Wi-Fi randomly turns off when I sit down at my PC

dmsdrummer

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There was no desktop category so I posted here.

My computer is an old computer (2013), but it works great and I love it. It had no wi-fi capabilities when I first bought it, so I bought a linksys Wi-Fi PCI Adapter. Problem solved.

Everytime I sit down at my computer and touch the metal on the desk with my hand, the metal table leg with my foot, or the computer with my foot, it gives me an electrical shock. No big deal. Nothing happens to the PC that will break it. But, most of the time it shocks me, a few seconds later, my Wi-Fi connection is cut. I can't stand haviong to go into device manager, disabling the Wi-Fi adapter, then re-enabling it. I have to do this some 30 times a day. What is wrong with my PC? The model is a Dell OptiPlex 9010.
 

Sedivy

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Well first thing I'd suggest is surge protector but you already got that. The other thing is don't let your computer sleep or stay on. When you're done, turn it off completely, to help dissipate the charge. There was also an old trick with the power button to discharge any static electricity on mobo and psu, but I don't know if it does anything on newer models as they should have stuff built in to help with this. You press the power button and hold but with computer off and unplugged from the wall I think. Lemme try and find it:
https://superuser.com/questions/283109/why-does-pulling-the-power-cord-then-pressing-the-power-button-fix-a-non-booting
I don't know if this will work at all and if it will help but I doubt it'll hurt so you can give it a try before you decide to plug it in and turn on computer.
 

Sedivy

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The electrical shock should give you a clue. If there's shocks, there's static electricity buildup which means improper grounding. You might want to check the wiring where you're plugging your computer (and in general in your place, as lack of grounding is really really bad for a house). This can eventually kill the pc but this would be the least of your problems if the wiring issues are on every circuit in your place.
 

Sedivy

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Nooo. No no, surge protector is likely the only reason it isn't fried already. I would try plugging it in another room, one you're certain is on a totally separate circuit. If the same issue persists, strongly recommend getting an electrician to check your wiring. No grounding is a huge fire hazard.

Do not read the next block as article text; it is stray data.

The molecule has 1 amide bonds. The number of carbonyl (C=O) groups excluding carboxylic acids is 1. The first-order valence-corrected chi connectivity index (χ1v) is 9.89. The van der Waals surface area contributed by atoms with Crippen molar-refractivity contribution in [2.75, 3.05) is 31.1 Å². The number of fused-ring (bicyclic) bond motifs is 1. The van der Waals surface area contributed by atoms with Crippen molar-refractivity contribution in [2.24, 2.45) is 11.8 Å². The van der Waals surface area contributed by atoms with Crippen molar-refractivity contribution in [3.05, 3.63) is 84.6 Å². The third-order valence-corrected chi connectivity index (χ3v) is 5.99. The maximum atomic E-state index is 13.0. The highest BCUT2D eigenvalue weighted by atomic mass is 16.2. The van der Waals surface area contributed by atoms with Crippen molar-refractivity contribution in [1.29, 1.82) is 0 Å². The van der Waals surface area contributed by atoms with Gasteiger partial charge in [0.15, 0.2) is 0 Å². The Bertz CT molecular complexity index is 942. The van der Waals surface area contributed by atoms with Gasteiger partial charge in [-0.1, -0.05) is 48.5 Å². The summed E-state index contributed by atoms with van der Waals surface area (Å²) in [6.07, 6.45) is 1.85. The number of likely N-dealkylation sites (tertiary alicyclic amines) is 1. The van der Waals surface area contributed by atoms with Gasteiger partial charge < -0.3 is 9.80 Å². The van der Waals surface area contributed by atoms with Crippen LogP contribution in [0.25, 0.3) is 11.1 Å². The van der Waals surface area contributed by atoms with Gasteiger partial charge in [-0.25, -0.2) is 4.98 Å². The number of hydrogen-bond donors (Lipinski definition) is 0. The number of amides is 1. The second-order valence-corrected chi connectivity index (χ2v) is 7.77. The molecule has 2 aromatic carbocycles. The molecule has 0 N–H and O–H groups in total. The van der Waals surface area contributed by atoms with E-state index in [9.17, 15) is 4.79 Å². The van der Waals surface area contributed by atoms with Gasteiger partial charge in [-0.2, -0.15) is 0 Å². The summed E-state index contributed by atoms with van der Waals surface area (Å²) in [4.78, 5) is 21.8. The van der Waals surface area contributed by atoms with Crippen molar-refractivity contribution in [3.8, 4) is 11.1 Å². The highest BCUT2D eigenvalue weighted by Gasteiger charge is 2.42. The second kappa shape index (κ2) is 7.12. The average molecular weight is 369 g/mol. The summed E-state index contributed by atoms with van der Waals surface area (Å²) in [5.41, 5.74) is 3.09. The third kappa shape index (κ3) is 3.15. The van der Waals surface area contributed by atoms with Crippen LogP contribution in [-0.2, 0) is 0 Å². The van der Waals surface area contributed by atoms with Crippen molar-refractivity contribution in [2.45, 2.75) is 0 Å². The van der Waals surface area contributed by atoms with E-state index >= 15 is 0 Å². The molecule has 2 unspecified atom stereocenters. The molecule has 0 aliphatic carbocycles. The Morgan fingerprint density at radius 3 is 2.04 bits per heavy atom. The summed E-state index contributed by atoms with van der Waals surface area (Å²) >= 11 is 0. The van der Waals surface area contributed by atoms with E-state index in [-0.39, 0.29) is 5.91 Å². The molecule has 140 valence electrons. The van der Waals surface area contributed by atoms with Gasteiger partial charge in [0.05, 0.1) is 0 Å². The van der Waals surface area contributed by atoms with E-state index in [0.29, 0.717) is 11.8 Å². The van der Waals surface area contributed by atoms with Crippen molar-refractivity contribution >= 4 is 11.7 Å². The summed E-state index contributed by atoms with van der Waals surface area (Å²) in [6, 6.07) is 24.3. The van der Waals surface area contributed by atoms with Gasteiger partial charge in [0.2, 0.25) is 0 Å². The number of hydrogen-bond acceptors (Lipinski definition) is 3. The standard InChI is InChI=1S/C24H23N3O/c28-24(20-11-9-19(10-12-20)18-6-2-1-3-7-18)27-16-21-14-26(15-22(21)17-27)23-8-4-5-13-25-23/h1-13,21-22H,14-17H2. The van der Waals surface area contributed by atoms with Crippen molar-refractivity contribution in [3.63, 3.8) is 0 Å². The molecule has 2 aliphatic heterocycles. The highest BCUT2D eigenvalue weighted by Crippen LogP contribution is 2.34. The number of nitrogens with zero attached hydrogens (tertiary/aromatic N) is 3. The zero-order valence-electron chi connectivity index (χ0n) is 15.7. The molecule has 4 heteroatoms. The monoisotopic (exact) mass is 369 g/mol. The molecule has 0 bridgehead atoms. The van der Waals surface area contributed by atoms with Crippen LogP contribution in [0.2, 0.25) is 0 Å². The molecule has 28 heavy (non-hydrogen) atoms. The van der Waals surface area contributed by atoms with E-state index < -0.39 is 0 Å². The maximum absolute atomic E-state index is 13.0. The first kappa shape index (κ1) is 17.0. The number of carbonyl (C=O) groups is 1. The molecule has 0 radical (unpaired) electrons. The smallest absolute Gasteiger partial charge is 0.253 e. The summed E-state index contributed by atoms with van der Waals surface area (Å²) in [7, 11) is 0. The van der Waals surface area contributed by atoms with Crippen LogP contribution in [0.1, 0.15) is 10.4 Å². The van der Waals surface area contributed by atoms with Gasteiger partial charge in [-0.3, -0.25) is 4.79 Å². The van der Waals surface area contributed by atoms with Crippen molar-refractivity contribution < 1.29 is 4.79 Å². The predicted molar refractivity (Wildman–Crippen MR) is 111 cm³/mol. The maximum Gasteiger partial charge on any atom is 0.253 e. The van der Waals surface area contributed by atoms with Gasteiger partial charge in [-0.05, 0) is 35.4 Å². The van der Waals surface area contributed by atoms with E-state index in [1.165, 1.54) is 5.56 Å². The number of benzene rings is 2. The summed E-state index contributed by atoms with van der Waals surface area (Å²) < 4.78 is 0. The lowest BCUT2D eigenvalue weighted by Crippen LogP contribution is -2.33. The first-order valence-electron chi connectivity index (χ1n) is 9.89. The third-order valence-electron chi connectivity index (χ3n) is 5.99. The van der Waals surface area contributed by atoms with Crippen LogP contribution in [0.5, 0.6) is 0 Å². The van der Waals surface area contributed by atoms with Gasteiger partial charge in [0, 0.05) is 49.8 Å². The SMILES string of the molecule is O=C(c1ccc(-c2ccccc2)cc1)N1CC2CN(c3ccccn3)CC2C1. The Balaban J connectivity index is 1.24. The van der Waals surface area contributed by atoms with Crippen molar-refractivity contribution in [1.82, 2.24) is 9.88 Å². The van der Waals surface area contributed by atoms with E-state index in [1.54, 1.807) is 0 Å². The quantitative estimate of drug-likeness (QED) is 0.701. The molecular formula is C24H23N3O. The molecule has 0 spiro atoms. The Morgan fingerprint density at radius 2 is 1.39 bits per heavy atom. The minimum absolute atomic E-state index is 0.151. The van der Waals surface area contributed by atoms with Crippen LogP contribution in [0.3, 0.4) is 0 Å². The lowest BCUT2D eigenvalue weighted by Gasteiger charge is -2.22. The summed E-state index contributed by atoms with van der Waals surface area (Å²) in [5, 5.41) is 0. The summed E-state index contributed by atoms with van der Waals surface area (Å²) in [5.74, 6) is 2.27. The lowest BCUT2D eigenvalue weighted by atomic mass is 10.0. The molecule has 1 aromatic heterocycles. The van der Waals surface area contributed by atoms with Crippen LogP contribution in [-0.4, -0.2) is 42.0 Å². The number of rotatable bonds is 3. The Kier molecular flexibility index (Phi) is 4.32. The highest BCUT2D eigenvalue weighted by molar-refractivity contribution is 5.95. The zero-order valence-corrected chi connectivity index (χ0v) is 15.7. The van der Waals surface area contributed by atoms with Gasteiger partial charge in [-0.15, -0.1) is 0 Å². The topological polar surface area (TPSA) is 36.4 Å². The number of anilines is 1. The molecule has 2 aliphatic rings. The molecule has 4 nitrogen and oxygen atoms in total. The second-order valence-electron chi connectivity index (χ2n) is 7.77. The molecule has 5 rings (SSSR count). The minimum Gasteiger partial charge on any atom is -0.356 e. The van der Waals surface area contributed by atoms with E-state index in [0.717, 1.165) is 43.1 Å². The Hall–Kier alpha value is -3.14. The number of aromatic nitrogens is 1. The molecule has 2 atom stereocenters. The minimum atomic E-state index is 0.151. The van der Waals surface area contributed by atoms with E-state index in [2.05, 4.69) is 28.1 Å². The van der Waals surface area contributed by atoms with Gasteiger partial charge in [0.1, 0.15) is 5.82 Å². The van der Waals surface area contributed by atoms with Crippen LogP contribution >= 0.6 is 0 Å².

dmsdrummer

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We must take into account that I am a 13 year old boy asking this question. I do not have the power to have an electrician come to my house
 

Sedivy

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Ok assuming your wires are ok, and your surge protector is ok (which you should check for any breaks, exposed wire and such), take your computer, with the surge protector to another room in the house/apartment. Then plug the search protector into another wall plug, turn the computer on and see if you have the same issue. If you do, then this has to be an issue with other electrical things in the house. TV? Audio system? Lights? It's hard to believe nothing else would be affected. Sensitive electronics are the first to show issues, as well as lights burning out, flickering and so on. You can go to the wall outlet tv is turned on, unplug it, take out the surge protector and try plugging computer into that outlet directly without the surge protector in between (just to rule out it isn't a faulty surge protector). But if it's neither your protector nor your wires, and it happens throughout the house I don't know what else to tell you. If no other electronics show any issues, it might be your computer is having issues with charge buildup in which case I'd take it into a repair shop. If other signs of charge buildup, on other electronics, then wall outlet has to get a properly connected ground. This is an electrical hazard and is a serious issue for any homeowner. Your parents will want to know if this in the end turns out to be the case.